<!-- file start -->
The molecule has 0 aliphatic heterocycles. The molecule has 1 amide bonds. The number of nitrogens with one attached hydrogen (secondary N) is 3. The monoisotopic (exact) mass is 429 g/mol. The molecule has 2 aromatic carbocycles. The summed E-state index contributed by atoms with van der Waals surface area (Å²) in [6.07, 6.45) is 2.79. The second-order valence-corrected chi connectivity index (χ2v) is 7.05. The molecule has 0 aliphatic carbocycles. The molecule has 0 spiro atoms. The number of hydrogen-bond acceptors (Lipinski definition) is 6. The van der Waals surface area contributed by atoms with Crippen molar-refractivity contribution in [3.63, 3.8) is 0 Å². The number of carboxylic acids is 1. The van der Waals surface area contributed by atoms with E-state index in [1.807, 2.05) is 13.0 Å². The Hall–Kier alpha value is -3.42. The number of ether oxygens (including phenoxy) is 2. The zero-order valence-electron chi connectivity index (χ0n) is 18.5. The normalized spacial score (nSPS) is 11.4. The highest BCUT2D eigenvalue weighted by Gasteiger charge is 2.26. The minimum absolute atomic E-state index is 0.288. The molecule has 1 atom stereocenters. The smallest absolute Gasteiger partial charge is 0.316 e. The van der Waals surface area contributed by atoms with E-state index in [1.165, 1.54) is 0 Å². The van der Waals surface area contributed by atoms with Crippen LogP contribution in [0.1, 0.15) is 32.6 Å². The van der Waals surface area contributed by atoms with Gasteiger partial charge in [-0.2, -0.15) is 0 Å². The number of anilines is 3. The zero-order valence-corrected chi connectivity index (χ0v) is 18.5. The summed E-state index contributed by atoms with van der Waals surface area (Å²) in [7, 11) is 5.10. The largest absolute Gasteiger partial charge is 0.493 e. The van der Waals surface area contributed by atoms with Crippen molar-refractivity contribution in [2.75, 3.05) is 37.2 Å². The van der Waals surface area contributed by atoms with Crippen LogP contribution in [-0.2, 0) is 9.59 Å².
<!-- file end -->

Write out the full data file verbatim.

The molecule has 0 aliphatic heterocycles. The molecule has 1 amide bonds. The number of nitrogens with one attached hydrogen (secondary N) is 3. The monoisotopic (exact) mass is 429 g/mol. The molecule has 2 aromatic carbocycles. The summed E-state index contributed by atoms with van der Waals surface area (Å²) in [6.07, 6.45) is 2.79. The second-order valence-corrected chi connectivity index (χ2v) is 7.05. The molecule has 0 aliphatic carbocycles. The molecule has 0 spiro atoms. The number of hydrogen-bond acceptors (Lipinski definition) is 6. The van der Waals surface area contributed by atoms with Crippen molar-refractivity contribution in [3.63, 3.8) is 0 Å². The number of carboxylic acids is 1. The van der Waals surface area contributed by atoms with E-state index in [1.807, 2.05) is 13.0 Å². The Hall–Kier alpha value is -3.42. The number of ether oxygens (including phenoxy) is 2. The zero-order valence-electron chi connectivity index (χ0n) is 18.5. The normalized spacial score (nSPS) is 11.4. The highest BCUT2D eigenvalue weighted by Gasteiger charge is 2.26. The minimum absolute atomic E-state index is 0.288. The molecule has 1 atom stereocenters. The smallest absolute Gasteiger partial charge is 0.316 e. The van der Waals surface area contributed by atoms with E-state index in [1.165, 1.54) is 0 Å². The van der Waals surface area contributed by atoms with Crippen LogP contribution in [0.1, 0.15) is 32.6 Å². The van der Waals surface area contributed by atoms with Gasteiger partial charge in [-0.2, -0.15) is 0 Å². The number of anilines is 3. The zero-order valence-corrected chi connectivity index (χ0v) is 18.5. The summed E-state index contributed by atoms with van der Waals surface area (Å²) in [7, 11) is 5.10. The largest absolute Gasteiger partial charge is 0.493 e. The van der Waals surface area contributed by atoms with Crippen molar-refractivity contribution in [2.75, 3.05) is 37.2 Å². The van der Waals surface area contributed by atoms with Crippen LogP contribution in [-0.2, 0) is 9.59 Å².